Amazon was recently awarded a patent for a voice-controlled unmanned aerial vehicle assistant, which the e-commerce giant envisions will be “smaller, lighter, and less expensive than conventional UAVs.” The aircraft would come in handy for a range of applications, such as enhancing support for police and locating lost objects.
“The UAV can act as eyes and/or ears, among other things, for the user to extend the user’s perception,” the patent states. “The UAV may be used, for example, to record information from a perspective different than the user’s perspective, scout dangerous situations, or locate/retrieve items for the user, among other possible tasks. In some examples, the UAV can be small enough to carry on the user’s person.”
Amazon lists several day-to-day scenarios for which a miniature drone would prove useful.
Locating lost objects: Users can deploy the UAV to scan a parking lot for a lost car or a store for a lost child, for example.
Firefighting: Using a thermal imaging camera, the UAV can locate hot spots (dangerous pockets of smoldering material) that would otherwise go undetected in house and forest fires.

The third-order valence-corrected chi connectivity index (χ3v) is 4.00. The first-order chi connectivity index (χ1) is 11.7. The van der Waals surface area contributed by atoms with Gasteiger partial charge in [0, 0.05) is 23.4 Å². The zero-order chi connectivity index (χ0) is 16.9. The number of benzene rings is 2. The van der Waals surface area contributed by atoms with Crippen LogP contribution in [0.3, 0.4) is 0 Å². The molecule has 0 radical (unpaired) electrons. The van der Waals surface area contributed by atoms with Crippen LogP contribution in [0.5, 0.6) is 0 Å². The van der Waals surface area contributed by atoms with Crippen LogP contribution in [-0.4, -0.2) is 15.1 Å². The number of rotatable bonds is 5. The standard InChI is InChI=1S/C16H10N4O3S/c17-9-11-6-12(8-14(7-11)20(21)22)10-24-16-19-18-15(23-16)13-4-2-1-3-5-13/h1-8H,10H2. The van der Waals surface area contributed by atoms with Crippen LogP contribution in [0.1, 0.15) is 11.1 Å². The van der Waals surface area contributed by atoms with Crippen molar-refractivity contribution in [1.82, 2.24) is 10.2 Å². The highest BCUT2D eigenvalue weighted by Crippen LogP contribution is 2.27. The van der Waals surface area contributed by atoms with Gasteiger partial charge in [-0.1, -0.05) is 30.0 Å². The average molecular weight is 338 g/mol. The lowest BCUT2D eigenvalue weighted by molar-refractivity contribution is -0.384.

Security: The UAV can be deployed in uncomfortable situations as a security or recording device. If a user is afraid of walking down a city street at night, for example, the drone can act as a deterrent to potential attackers—or (should something happen) capture important, crime-related information for police.
Law enforcement: Providing focused audio and video, the UAV can act as a mobile dash cam for police., offering a better vantage point at traffic stops, photographing license plate numbers, and (in the event of a chase) pursuing suspects—enabling the officer to call for backup.
That’s a lot of processing power to pack into a pocket-sized machine: the system has to recognize and analyze voice commands, perform the task, and then report back. (Although, the patent does note that the drone can also be controlled via a smartphone app.) To fulfill these functions, the drone would need to integrate a propulsion system, processor, data transceiver, camera, and memory module—and yet still be small enough to stash in the back pocket of your Levis.
Logistics aside, the patent is yet another indication that Amazon has drones on its mind a lot these days. The company has already unveiled prototypes of its delivery drones, which are currently being tested out in the U.K.